Art, public spaces, and private property along the streets of New Orleans

Auteur(s) et Affiliation(s)

Dept. of Planning and Urban Studies, Univ., New Orleans, Etats-Unis

Description :
This article investigates how and why a street art controversy that emerged in post-Katrina New Orleans was transformed from a dispute over property transgressions to a broader struggle over the meanings of art amidst the city’s devastated condition. The controversy began when a street art ini-tiative by the New Orleans artist Rex Dingler invoked a backlash of anti-graffiti activism. In re-sponse, local artists began painting on the walls. When the locals were joined by artists from differ-ent cities, the discussion intensified about the merits of street art as well as commentary on and re-flection of a city facing systemic decline and property abandonment. Street artists, anti-graffiti ac-tivists, and property owners negotiated local private property by placing, removing and retaining graffiti, and both locals and those with no New Orleans attachments had influence. The controversy illustrates how private property functions as a public institution in addition to a system of private ownership.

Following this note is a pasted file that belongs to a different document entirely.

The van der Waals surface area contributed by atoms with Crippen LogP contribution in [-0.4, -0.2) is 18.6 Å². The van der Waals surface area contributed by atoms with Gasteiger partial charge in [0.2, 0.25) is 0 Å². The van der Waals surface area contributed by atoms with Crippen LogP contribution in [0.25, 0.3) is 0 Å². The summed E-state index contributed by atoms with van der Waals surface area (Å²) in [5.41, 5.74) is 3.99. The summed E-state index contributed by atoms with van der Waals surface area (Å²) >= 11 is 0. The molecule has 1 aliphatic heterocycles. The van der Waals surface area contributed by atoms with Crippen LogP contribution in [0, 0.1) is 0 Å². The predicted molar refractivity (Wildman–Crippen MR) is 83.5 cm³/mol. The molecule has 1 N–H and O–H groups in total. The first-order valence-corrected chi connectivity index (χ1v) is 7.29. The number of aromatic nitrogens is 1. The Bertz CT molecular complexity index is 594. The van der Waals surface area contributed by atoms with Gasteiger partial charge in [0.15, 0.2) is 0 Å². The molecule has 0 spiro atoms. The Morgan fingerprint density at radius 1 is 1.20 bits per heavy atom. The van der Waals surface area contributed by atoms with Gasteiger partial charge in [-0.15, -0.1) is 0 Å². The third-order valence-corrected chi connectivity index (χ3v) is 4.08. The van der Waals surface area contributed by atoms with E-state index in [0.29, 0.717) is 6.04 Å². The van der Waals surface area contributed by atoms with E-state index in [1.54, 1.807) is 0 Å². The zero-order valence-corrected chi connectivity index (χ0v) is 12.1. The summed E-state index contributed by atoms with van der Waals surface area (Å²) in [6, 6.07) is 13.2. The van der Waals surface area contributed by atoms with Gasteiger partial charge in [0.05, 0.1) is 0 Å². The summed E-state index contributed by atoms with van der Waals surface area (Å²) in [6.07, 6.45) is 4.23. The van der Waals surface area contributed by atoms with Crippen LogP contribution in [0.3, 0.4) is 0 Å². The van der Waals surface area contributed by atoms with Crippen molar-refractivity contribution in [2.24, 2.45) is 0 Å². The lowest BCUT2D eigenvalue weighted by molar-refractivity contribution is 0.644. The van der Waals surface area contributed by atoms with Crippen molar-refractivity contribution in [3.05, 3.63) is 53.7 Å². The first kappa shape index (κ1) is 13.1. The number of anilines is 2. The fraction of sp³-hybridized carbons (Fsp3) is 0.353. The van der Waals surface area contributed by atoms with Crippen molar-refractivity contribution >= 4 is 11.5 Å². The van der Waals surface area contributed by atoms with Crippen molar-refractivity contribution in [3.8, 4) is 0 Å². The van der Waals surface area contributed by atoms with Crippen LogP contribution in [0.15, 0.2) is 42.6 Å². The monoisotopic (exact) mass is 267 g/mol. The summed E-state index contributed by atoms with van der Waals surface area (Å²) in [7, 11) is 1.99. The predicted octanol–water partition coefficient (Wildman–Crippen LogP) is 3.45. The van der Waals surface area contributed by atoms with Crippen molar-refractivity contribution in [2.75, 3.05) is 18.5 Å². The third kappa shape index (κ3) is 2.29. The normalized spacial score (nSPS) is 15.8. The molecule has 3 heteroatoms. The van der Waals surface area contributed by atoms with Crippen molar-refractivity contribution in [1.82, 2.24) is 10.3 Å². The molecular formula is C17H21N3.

Type de document :
Article de périodique

Source :
Urban geography, issn : 0272-3638, 2014, vol. 35, n°. 7, p. 965-979, nombre de pages : 15, Références bibliographiques : 3 p.

Date :

Editeur :
Pays édition : Etats-Unis, Silver Spring, MD, Winston

Langue :
Droits :
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